Monday, 19 December 2011

Reflections on an Outward Journey (2): Transportation

Thirty Kilometers per Hour. Gondar to Matema, Ethiopia. By Emeka Okereke. IB 2011

I: The Cars

Which is more important – covering the distance or the mode of covering the distance? Let us leave the question hanging.

Our mode of transportation included airplanes, buses, cars, motorcycles, donkeys and foot. Donkeys are included since at Matema (the Ethiopian border) they transported our baggage. The plan had been to use our own van, but this failed for reasons of logistics. This gave us no option but to travel with hired buses and cars. In retrospect, the unavailability of our van gave us the freedom to act based on the logic of probabilities. The logic of probability is the fact of uncertainty. In this instance, without our van, we could move without worries that our van would not be allowed into a country, or that the driver would be unable to drive without a drivers’ licence, etc. etc. A useful lesson: blessings might appear in disguises.

But then, this is not to forget the unpleasantness of travelling without our van. Had we travelled with our van, crossing the borders would have been easier. In several instances, this difficulty was repeated during our journeying. For instance, when we got to the Sudan/Ethiopia border, the jeep that brought us to Galabat (Sudan) did not have authorization to enter Matema (Ethiopia), and thus we had to find alternative means (a donkey conveyed our baggage and we crossed on foot). Similarly, when we got to the Cameroun/Tchad border, the drivers that had driven us up to the border had to transfer us to different Peugeots, which could move into N’djamena easily. The fact of being without our van equally resulted in moving back into Kousseri, on our return, with our baggage tied to motorcycles – I recall Kemi’s difficulty in sitting on the motorcycle with her bags behind.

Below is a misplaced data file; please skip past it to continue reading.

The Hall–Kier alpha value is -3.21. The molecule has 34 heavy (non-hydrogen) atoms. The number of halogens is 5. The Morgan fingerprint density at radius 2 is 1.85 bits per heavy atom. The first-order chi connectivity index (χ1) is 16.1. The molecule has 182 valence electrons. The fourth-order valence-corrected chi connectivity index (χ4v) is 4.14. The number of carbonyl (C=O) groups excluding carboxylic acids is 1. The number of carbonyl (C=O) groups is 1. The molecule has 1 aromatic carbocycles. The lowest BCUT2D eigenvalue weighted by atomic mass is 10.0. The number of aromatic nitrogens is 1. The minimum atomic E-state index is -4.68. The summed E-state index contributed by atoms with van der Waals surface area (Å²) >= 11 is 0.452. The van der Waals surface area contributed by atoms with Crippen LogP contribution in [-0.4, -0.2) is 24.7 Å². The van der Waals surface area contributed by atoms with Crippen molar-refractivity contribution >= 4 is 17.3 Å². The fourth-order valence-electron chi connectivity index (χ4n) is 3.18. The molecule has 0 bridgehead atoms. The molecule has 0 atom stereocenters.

Yet, to say we were subjected to local modes of transport is an overstatement. ‘Subjected’ is a word that makes us seem without option in the choice of transport. True, when we arrived Gamboru-Ngala, for instance, we could only travel to Kouserri, and then to N’djamena with the old Peugeot cars that were customarily used to move across that border. Yet I speak of the fact that, for us, the choice had already been made: our subjection to local transport was as a result of our choice. In the face of difficulty, we were destined to pray, “not our comfort, Lord, but your will be done.”

Willingly, we cramped ourselves in Peugeots that would have otherwise sufficed for only our baggage. Willingly, we sat in buses that had little spaces for our legs. Willingly, we drove in cars with drivers who became our friends only when they began to drive us, and not before. Our willingness was influenced by the need to make the journey, a need that overrides any preoccupation with discomfort. What we have done is akin to enduring the cross for the glory yet to come.

I recall the hours spent at the Utako Motor Park in Abuja, where Emeka, Ray, Tom and myself tried to arrange a bus that would take us to Jos. Or the heated argument between Emeka and two Peugeot drivers in Gamboru and Kouserri – one of them, in the desert between Gamboru and Kouserri, threatened to leave us and began unloading our baggage to prove his seriousness. And, necessarily, I repeat the question I began with: which is more important, covering the distance or the mode of covering the distance?

You should be certain that I consider the act of crossing more important than the mode of crossing.

We were unable to ascertain what means of transportation we would use in crossing into other countries, but we were certain of the fact that we had to cover the distance.